‘The Barber of Seville” has frequently been written up as the greatest of all comic operas. Beethoven admired it, despite his fury that everyone in Vienna was whistling Rossini’s tunes and not his. Verdi thought it was “the most beautiful opera buffa there is,” and there are numerous quotes from 19th and 20th-century critics touting it as “Rossini’s masterpiece.”

It is an amazing musical adaptation of the Beaumarchais story of how a resourceful barber helps a travelling nobleman abduct a young lady he loves from her nasty old guardian.

Preceding the legendary success of the 23-year-old Rossini’s 16th opera, much has been written about the fiasco of its debut performance 200 years ago on February 20, 1816, in Rome’s Teatro Argentina, most of it true.

The Count’s guitar in the serenade was tuned to a different pitch from the orchestra’s; there was mockery of Spanish-style hazel jackets; there was rowdy animosity in the lobby; audience jeering, whistles, and catcalls prevailed, as one mishap succeeded another. Basilio sang his “Calunnia” aria with a bloodied nose after tripping over a trapdoor. To add to the busy Act I finale, a cat wandered onstage, apparently enjoying the stage attention, declined to leave, and was forcibly flung into the wings!

Such is the nature of live theater, and what goes terribly wrong one night can be forgotten in the space of 24 hours. This was the case with Rossini’s Barber. Rossini strongly believed in his musical score, and despite the unpleasant reception of its debut, he felt the music had shone through, and it would be heard more clearly at the second performance. He was right. It was a triumph the second evening and all subsequent performances since.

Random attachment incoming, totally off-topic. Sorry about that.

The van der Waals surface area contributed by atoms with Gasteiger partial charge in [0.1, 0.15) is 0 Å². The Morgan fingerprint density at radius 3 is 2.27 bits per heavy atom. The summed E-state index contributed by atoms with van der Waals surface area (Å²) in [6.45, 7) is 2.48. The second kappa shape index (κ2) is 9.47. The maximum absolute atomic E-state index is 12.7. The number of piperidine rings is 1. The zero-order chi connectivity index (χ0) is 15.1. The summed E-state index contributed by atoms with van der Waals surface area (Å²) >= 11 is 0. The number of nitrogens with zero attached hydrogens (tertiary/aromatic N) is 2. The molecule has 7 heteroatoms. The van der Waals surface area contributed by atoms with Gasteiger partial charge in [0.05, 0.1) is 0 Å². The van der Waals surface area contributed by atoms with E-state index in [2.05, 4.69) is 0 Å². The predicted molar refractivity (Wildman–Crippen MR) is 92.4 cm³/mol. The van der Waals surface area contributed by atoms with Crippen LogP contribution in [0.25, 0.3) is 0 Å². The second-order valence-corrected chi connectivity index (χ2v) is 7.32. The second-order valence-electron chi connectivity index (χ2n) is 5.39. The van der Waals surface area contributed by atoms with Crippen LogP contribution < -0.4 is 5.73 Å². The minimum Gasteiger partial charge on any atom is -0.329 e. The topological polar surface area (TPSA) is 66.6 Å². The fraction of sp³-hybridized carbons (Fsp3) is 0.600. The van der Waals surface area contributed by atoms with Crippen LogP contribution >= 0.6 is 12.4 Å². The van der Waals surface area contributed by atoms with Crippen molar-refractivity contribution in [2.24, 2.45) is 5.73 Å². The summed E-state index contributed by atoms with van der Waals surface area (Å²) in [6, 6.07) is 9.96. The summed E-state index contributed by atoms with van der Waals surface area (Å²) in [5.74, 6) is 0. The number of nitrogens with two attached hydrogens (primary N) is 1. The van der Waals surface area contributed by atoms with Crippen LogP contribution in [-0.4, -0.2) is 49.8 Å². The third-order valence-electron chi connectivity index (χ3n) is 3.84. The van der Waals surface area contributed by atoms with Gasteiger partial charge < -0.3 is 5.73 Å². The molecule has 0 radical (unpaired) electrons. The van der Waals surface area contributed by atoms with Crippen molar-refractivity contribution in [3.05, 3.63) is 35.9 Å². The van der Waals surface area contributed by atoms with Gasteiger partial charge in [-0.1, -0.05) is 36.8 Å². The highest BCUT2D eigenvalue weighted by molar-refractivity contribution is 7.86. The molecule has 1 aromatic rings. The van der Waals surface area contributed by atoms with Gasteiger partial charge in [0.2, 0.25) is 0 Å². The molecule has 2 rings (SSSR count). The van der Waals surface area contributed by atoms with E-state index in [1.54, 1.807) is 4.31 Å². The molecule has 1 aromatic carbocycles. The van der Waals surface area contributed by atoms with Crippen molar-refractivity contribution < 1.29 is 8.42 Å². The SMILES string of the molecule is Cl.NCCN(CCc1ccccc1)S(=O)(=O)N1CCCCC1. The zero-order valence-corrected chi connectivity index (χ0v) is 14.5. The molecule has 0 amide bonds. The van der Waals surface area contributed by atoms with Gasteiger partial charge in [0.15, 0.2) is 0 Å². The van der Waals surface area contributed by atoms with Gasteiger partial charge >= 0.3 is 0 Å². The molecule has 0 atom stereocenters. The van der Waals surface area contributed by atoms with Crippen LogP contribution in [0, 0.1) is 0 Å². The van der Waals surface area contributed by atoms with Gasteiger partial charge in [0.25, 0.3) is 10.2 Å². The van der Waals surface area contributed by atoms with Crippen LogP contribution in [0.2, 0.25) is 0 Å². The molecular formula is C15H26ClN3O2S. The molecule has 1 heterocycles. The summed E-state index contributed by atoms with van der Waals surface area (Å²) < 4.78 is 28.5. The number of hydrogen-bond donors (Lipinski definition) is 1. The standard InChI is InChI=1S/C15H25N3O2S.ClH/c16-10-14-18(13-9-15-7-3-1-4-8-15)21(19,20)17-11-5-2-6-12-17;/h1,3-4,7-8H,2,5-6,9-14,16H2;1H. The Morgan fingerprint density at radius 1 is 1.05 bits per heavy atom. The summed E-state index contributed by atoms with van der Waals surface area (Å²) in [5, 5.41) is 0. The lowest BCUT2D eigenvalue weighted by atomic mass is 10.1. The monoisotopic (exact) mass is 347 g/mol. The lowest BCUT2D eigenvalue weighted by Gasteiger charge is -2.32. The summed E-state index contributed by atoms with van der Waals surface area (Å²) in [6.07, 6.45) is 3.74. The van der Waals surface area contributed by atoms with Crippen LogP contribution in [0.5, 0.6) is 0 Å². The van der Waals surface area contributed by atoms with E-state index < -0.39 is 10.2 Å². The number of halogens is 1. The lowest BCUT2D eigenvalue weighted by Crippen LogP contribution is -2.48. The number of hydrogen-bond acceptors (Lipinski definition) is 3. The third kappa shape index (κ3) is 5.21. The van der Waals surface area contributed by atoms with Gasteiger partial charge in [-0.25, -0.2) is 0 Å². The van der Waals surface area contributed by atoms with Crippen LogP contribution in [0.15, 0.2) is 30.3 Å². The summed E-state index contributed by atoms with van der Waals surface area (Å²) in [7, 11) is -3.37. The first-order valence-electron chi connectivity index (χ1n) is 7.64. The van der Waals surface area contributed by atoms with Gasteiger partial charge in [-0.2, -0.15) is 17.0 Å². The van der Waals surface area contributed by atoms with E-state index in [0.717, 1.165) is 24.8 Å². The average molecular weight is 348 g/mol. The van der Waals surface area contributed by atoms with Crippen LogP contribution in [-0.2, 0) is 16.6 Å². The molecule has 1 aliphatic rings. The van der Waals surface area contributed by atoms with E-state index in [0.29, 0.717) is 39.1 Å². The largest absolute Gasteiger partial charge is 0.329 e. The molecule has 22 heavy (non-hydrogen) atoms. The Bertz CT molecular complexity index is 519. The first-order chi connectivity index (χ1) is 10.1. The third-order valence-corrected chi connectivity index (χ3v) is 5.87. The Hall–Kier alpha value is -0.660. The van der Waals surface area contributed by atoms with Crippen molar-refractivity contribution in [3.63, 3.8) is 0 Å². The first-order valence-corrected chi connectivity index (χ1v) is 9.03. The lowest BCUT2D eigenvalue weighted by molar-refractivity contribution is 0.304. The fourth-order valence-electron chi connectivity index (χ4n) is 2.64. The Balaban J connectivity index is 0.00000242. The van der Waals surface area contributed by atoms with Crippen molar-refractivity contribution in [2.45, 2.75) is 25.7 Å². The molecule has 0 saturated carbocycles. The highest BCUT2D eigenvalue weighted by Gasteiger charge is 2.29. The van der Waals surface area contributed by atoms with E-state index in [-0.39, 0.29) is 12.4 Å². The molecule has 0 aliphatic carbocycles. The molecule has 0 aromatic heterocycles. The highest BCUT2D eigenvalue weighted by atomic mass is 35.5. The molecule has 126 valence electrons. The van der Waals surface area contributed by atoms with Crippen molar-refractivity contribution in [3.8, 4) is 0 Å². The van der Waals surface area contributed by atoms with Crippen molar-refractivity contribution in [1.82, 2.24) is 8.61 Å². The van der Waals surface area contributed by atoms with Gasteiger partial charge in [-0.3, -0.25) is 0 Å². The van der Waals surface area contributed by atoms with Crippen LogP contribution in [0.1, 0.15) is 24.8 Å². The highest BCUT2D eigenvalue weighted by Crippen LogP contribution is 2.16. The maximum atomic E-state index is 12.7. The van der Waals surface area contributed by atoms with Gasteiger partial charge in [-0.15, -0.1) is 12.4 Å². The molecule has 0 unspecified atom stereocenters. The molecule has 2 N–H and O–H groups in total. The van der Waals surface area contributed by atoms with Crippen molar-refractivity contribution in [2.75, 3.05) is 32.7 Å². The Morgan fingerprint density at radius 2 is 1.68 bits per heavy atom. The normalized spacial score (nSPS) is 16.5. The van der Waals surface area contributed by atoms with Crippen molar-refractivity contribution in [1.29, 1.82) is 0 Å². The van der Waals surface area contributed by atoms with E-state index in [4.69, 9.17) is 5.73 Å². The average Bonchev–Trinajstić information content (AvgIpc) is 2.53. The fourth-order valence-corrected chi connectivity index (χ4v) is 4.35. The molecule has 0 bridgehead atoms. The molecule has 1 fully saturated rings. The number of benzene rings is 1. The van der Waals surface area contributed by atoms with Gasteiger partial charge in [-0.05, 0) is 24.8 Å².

Though it is more or less indestructible, “The Barber of Seville” is best served by conductors and stage directors shrewd enough to know that, for all its comic frenzy, the opera is a musical and theatrical mechanism of extraordinary sophistication and skill. For Boheme Opera’s semi-stagings, Artistic Director Joseph Pucciatti will conduct 22 members of the Boheme Opera Orchestra, while stage director Howard Zogott will shape the interaction of a seven-member cast and a six-member men’s chorus ensemble — all of which will be on the stages of two venues — on Sunday, January 29, at 3 p.m. at the Mildred and Ernest E. Mayo Concert Hall in the Music Building of The College of New Jersey, and on Saturday, February 4, at 7 p.m. at Cherry Hill West High School. The production will be sung in English with the exception of the two famous arias, “Largo al factotum” and “Una voce poco fa.”

Boheme’s international cast is headed by Mexican baritone Jose Adan Perez as Figaro, with Korean soprano Sungji Kim as Rosina, tenor Thor Arbjornsson of Iceland as Count Almaviva, Greek baritone Stefanos Koroneos as Dr. Bartolo, Korean bass Paul An as Don Basilio, and American soprano Cecelia Tepping as Bertha.

This is an extraordinary opportunity for audiences of all ages to experience opera for the first time. There is a separate link for each performance to purchase online tickets: http://bit.ly/BONJ_Barber_TCNJ for January 29 ($50, $30) and thebarber2017.brownpapertickets.com for February 4 ($35 general admission, $10 students).

Learn about Boheme Opera NJ’s history and public outreach by visiting www.bohemeopera.com.

The Barber of Seville, Mildred and Ernest E. Mayo Concert Hall, The College of New Jersey, 2000 Pennington Road, Ewing. Sunday, January 29, 3 p.m. Tickets: http://bit.ly/BONJ_Barber_TCNJ

Cherry Hill West High School, 2101 Chapel Avenue, Cherry Hill. Saturday, February 4, 7 p.m. Tickets: thebarber2017.brownpapertickets.com. www.bohemeopera.com.

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